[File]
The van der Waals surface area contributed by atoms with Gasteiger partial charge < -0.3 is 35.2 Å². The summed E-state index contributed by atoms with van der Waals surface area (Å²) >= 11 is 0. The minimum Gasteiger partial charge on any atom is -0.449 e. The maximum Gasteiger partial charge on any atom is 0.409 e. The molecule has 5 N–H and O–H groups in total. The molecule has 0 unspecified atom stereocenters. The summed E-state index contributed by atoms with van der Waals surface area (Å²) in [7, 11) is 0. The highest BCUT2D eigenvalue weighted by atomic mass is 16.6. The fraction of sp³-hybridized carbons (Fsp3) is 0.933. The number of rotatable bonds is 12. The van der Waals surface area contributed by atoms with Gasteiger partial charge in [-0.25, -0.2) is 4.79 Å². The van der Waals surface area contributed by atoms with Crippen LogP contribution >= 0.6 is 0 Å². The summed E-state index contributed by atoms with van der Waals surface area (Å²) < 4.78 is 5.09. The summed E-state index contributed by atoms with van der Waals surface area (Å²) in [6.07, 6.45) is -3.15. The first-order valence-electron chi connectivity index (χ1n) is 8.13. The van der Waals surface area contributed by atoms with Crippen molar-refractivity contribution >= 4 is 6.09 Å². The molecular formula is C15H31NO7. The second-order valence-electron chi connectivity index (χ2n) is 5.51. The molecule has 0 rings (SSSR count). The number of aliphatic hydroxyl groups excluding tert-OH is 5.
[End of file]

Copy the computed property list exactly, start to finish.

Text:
The van der Waals surface area contributed by atoms with Gasteiger partial charge < -0.3 is 35.2 Å². The summed E-state index contributed by atoms with van der Waals surface area (Å²) >= 11 is 0. The minimum Gasteiger partial charge on any atom is -0.449 e. The maximum Gasteiger partial charge on any atom is 0.409 e. The molecule has 5 N–H and O–H groups in total. The molecule has 0 unspecified atom stereocenters. The summed E-state index contributed by atoms with van der Waals surface area (Å²) in [7, 11) is 0. The highest BCUT2D eigenvalue weighted by atomic mass is 16.6. The fraction of sp³-hybridized carbons (Fsp3) is 0.933. The number of rotatable bonds is 12. The van der Waals surface area contributed by atoms with Gasteiger partial charge in [-0.25, -0.2) is 4.79 Å². The van der Waals surface area contributed by atoms with Crippen LogP contribution >= 0.6 is 0 Å². The summed E-state index contributed by atoms with van der Waals surface area (Å²) < 4.78 is 5.09. The summed E-state index contributed by atoms with van der Waals surface area (Å²) in [6.07, 6.45) is -3.15. The first-order valence-electron chi connectivity index (χ1n) is 8.13. The van der Waals surface area contributed by atoms with Crippen molar-refractivity contribution >= 4 is 6.09 Å². The molecular formula is C15H31NO7. The second-order valence-electron chi connectivity index (χ2n) is 5.51. The molecule has 0 rings (SSSR count). The number of aliphatic hydroxyl groups excluding tert-OH is 5.